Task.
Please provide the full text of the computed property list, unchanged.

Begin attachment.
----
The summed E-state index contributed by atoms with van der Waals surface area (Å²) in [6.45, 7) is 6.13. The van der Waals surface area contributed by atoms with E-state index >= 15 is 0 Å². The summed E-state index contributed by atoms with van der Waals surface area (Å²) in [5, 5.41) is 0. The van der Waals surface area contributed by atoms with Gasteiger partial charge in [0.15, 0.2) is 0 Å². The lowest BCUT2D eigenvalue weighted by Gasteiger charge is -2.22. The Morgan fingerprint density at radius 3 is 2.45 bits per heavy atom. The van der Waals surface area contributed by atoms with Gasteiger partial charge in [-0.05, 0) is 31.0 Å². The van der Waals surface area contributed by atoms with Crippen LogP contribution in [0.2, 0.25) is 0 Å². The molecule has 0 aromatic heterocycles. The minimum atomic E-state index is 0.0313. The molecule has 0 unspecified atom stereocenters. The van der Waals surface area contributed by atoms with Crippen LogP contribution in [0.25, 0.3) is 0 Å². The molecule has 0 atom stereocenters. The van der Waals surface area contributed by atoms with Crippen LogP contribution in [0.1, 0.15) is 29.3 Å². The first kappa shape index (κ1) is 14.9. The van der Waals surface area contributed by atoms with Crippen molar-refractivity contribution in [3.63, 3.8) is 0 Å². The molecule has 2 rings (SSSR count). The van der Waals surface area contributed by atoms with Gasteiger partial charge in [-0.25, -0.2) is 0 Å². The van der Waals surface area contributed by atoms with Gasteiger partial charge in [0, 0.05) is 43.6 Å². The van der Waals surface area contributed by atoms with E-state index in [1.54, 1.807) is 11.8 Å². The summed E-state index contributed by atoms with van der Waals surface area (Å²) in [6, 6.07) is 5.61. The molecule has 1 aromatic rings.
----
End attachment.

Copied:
The summed E-state index contributed by atoms with van der Waals surface area (Å²) in [6.45, 7) is 6.13. The van der Waals surface area contributed by atoms with E-state index >= 15 is 0 Å². The summed E-state index contributed by atoms with van der Waals surface area (Å²) in [5, 5.41) is 0. The van der Waals surface area contributed by atoms with Gasteiger partial charge in [0.15, 0.2) is 0 Å². The lowest BCUT2D eigenvalue weighted by Gasteiger charge is -2.22. The Morgan fingerprint density at radius 3 is 2.45 bits per heavy atom. The van der Waals surface area contributed by atoms with Gasteiger partial charge in [-0.05, 0) is 31.0 Å². The van der Waals surface area contributed by atoms with Crippen LogP contribution in [0.2, 0.25) is 0 Å². The molecule has 0 aromatic heterocycles. The minimum atomic E-state index is 0.0313. The molecule has 0 unspecified atom stereocenters. The van der Waals surface area contributed by atoms with Crippen LogP contribution in [0.25, 0.3) is 0 Å². The molecule has 0 atom stereocenters. The van der Waals surface area contributed by atoms with Crippen LogP contribution in [0.1, 0.15) is 29.3 Å². The first kappa shape index (κ1) is 14.9. The van der Waals surface area contributed by atoms with Crippen molar-refractivity contribution in [3.63, 3.8) is 0 Å². The molecule has 2 rings (SSSR count). The van der Waals surface area contributed by atoms with Gasteiger partial charge in [-0.25, -0.2) is 0 Å². The van der Waals surface area contributed by atoms with Gasteiger partial charge in [0, 0.05) is 43.6 Å². The van der Waals surface area contributed by atoms with E-state index in [1.54, 1.807) is 11.8 Å². The summed E-state index contributed by atoms with van der Waals surface area (Å²) in [6, 6.07) is 5.61. The molecule has 1 aromatic rings.